Migrants and Movement Reading and NZ History Unit

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Description

Explore the groups of people who have moved to, and around New Zealand through this Migrant and Movement unit. In this Migration and Movement Unit, students will explore this topic through a range of School Journal texts, guided by three big questions.

By exploring this topic across a range of articles and stories, students gain a broader picture and context. This gives them a greater depth of knowledge to be able to answer the big question or questions – the comprehension skill of synthesising.

Passages from NZ School Journals are included for a range of ability levels so this resource can work with Year 5 to Year 8. You can choose the texts that are included as a part of the unit – anywhere from 1-19. Both a paper-based and digital option are included so you can use this in the way that suits you best – great for distance learning.

Curriculum links: This links well with the new Aotearoa New Zealand Histories Curriculum: Culture and Identity – The stories of groups of people from different periods in our history convey their reasons and experiences of migration.

Our Migration and Movement Unit includes the following resources:

1. Migration and Movement Reading Comprehension Activities:

  • 19 texts – from Level 2-4 School Journals and NZ School Journal Story Library books. 
    • Choie Sew Hoy: Otago Pioneer: School Journal Level 2, May 2021
    • The Polish Refugee Children: School Journal Level 2, November 2016
    • The Story of the Ventnor: School Journal Level 3, May 2021
    • Fly Me Up, School Journal Level 3 November 2018
    • The Long Pause: School Journal Level 3, Connected, 2019
    • Tupaia – Master Navigator: School Journal Level 3, August 2019
    • Bright Fine Gold: School Journal Level 3, May 2015
    • All As One: School Journal Level 3, November 2020
    • Bok Choy: School Journal Level 3, May 2015
    • New New Zealanders: School Journal Level 3, November 2017
    • Alvin and Me: School Journal Level 3, May 2017
    • My Name is Rez: School Journal Level 3, November 2017
    • Explorers of the Sunrise School Journal Story Library
    • Once a Panther School Journal Story Library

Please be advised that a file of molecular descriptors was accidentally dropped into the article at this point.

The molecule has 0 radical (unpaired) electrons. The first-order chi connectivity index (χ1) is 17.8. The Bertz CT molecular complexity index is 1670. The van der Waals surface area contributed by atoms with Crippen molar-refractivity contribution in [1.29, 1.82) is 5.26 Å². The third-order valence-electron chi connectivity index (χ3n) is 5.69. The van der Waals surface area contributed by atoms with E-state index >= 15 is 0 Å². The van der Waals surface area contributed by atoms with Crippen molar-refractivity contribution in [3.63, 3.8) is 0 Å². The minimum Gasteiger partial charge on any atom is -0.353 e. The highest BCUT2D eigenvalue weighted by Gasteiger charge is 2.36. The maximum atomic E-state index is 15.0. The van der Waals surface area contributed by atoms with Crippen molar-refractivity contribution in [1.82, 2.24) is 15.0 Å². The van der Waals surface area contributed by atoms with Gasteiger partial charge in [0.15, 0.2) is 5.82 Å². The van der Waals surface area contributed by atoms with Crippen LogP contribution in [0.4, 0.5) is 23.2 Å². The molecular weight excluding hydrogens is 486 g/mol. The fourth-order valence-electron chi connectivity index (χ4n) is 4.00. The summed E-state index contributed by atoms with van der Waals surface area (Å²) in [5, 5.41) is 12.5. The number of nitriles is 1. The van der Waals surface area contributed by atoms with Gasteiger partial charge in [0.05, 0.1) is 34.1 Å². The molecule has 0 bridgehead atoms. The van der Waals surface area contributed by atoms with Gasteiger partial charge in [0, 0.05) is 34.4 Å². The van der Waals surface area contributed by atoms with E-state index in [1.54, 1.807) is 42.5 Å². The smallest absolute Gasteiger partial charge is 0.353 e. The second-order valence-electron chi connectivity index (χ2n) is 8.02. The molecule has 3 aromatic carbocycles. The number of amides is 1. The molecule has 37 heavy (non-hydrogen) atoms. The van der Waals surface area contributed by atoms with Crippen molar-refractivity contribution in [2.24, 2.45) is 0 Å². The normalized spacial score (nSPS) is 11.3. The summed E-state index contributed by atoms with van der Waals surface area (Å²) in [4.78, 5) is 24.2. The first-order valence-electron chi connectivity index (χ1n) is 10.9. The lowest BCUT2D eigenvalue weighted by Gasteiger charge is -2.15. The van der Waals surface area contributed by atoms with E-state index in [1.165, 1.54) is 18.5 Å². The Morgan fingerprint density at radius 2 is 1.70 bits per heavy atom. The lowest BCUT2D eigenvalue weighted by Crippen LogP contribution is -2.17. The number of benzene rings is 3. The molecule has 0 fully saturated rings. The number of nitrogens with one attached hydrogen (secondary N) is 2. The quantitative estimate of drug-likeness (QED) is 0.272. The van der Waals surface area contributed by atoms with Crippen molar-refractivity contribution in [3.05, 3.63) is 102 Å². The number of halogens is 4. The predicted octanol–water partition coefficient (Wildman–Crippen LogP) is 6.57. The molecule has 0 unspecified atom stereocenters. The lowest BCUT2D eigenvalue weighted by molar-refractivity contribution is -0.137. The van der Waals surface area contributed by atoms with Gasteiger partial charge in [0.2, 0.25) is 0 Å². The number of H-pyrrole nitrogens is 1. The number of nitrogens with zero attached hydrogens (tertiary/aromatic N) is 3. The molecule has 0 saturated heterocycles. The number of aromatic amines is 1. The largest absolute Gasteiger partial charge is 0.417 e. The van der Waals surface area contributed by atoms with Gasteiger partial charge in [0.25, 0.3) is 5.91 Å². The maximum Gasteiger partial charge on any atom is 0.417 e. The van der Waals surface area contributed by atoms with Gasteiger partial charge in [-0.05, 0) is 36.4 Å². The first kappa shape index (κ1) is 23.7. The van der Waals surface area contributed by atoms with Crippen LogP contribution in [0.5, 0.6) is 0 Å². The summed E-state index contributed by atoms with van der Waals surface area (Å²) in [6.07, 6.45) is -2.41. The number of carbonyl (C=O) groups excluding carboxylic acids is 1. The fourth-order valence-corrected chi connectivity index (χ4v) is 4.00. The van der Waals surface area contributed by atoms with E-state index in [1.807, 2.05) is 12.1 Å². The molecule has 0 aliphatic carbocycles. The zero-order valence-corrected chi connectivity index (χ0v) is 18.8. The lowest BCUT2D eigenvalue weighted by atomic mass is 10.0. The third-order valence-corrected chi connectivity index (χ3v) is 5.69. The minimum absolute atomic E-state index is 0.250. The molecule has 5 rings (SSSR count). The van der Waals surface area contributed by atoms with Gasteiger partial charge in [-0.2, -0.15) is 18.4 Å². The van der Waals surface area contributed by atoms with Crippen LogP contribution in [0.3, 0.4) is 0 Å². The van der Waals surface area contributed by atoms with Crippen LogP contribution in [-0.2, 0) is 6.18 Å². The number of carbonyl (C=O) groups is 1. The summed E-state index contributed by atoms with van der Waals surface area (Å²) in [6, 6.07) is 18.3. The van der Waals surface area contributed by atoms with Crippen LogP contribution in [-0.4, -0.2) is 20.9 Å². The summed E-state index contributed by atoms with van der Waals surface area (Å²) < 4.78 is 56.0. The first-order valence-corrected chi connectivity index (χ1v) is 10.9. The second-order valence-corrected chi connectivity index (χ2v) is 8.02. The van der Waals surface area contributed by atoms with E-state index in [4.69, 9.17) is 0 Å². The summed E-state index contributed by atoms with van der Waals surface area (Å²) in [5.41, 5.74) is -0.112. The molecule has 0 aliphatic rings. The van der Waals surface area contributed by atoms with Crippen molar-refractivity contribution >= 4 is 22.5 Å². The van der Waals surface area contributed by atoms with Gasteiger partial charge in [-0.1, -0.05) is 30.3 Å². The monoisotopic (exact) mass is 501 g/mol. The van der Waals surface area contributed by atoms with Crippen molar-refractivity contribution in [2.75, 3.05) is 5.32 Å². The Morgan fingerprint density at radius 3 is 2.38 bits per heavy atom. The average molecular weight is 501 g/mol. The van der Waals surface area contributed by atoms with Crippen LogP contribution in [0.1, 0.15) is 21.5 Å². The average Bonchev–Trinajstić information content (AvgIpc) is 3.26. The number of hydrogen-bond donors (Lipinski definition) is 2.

• Home Stories from New New Zealanders School Journal Story Library
    • Chinese New Zealanders Level 4, November 2019 
    • Rise Up – The Story of the Dawn Raids and the Polynesian Panthers: School Journal Level 4, November 2018
    • Kei te Tāone Nui: Māori and the City (1945-1970): School Journal Level 4, May 2021
    • Brave Flower: School Journal Level 4, November 2018

2. Migration and Movement Digital Reading Comprehension Activities.
  • Use these digital interactive activities with Google Slides or Microsoft One Drive.
3. A synthesising chart for students to reflect on their learning after completing each text and its activities
 
4. ‘Show What You Know’ activities for students to use to present their synthesised knowledge. This is students opportunity to answer the three big questions.
 
5. Gamification tools where students collect passport stamps for their passport as they complete sets of activities.
 
6. Display materials including a title poster, large question posters, passport stamps, and movement and migration images.
 
7. A full set of answers
 
Please note:
  • The Apply section of this resource uses QR codes. You will need access to a digital device e.g. tablet, iPad, or phone that can scan QR codes (there are many free apps you can use). You will also need to have access to Youtube for many of the digital weblinks.
  • You can also access these web links using the Google Slides version of this resource, which is included.

Aotearoa New Zealand Curriculum Links:
 
Year 4-6: Whakapapa me te whanaungatanga | Culture and identity
  • The stories of groups of people from different periods in our history convey their reasons for and experiences of migration. These stories have shaped their culture and identity in Aotearoa New Zealand.
  • What stories do different groups of people tell about their experiences of migration? When did they come, who did they come with, and why did they come? How did these stories shape who they are now?
 
Year 4-6: Tino rangatiratanga me te kāwanatanga | Government and organisation
  • Governments have selectively supported or excluded people through processes associated with voting rights, access to education, health, and welfare provision, reflecting prevailing public attitudes of the time. Often equitable treatment has been sought by people, including Māori, Chinese, women, children, and disabled people.
 
Year 7-8: Whakapapa me te whanaungatanga | Culture and identity
  • Over time people from a wide range of cultures have participated in and contributed to Aotearoa New Zealand, while retaining and adapting their distinctive identities. The histories of Chinese, Indian, and other Asian communities, Pacific communities, refugee and faith-based communities, disability communities, and the Deaf community demonstrate how this has been experienced.
  • Some have met barriers. Advocating for the right to citizenship and respect for difference has contributed to the development of a more diverse nation.
 

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